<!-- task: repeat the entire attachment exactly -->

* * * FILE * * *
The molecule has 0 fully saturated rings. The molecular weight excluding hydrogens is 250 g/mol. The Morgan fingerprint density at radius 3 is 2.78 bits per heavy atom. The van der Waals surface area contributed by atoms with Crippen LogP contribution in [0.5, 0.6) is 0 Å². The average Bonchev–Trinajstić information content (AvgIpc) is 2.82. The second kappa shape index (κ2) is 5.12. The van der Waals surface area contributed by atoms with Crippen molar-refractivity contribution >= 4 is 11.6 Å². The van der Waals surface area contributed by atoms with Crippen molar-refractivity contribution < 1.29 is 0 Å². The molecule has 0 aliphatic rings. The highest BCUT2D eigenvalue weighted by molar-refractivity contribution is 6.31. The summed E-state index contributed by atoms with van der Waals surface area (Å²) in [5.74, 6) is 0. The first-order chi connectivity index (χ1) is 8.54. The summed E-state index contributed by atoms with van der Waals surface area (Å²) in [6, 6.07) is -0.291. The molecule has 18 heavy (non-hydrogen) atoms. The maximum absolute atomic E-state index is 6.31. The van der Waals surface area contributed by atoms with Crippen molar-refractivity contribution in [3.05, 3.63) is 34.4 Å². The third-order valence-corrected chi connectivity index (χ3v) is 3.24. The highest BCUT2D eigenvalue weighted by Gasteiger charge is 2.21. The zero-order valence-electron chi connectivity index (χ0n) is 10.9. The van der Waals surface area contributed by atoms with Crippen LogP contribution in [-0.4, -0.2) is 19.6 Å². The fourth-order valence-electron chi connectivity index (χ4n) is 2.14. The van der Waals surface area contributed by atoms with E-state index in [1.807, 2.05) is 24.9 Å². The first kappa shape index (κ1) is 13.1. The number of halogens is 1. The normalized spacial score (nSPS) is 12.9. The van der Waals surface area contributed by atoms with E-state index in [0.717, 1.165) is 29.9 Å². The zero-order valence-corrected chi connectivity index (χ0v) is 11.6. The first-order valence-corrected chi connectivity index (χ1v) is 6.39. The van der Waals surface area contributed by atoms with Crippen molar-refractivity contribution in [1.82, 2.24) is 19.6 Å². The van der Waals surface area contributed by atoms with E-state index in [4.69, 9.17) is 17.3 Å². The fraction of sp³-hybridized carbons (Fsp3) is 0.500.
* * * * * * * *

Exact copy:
The molecule has 0 fully saturated rings. The molecular weight excluding hydrogens is 250 g/mol. The Morgan fingerprint density at radius 3 is 2.78 bits per heavy atom. The van der Waals surface area contributed by atoms with Crippen LogP contribution in [0.5, 0.6) is 0 Å². The average Bonchev–Trinajstić information content (AvgIpc) is 2.82. The second kappa shape index (κ2) is 5.12. The van der Waals surface area contributed by atoms with Crippen molar-refractivity contribution >= 4 is 11.6 Å². The van der Waals surface area contributed by atoms with Crippen molar-refractivity contribution < 1.29 is 0 Å². The molecule has 0 aliphatic rings. The highest BCUT2D eigenvalue weighted by molar-refractivity contribution is 6.31. The summed E-state index contributed by atoms with van der Waals surface area (Å²) in [5.74, 6) is 0. The first-order chi connectivity index (χ1) is 8.54. The summed E-state index contributed by atoms with van der Waals surface area (Å²) in [6, 6.07) is -0.291. The molecule has 18 heavy (non-hydrogen) atoms. The maximum absolute atomic E-state index is 6.31. The van der Waals surface area contributed by atoms with Crippen molar-refractivity contribution in [3.05, 3.63) is 34.4 Å². The third-order valence-corrected chi connectivity index (χ3v) is 3.24. The highest BCUT2D eigenvalue weighted by Gasteiger charge is 2.21. The zero-order valence-electron chi connectivity index (χ0n) is 10.9. The van der Waals surface area contributed by atoms with Crippen LogP contribution in [-0.4, -0.2) is 19.6 Å². The fourth-order valence-electron chi connectivity index (χ4n) is 2.14. The van der Waals surface area contributed by atoms with E-state index in [1.807, 2.05) is 24.9 Å². The first kappa shape index (κ1) is 13.1. The number of halogens is 1. The normalized spacial score (nSPS) is 12.9. The van der Waals surface area contributed by atoms with E-state index in [0.717, 1.165) is 29.9 Å². The zero-order valence-corrected chi connectivity index (χ0v) is 11.6. The first-order valence-corrected chi connectivity index (χ1v) is 6.39. The van der Waals surface area contributed by atoms with Crippen molar-refractivity contribution in [1.82, 2.24) is 19.6 Å². The van der Waals surface area contributed by atoms with E-state index in [4.69, 9.17) is 17.3 Å². The fraction of sp³-hybridized carbons (Fsp3) is 0.500.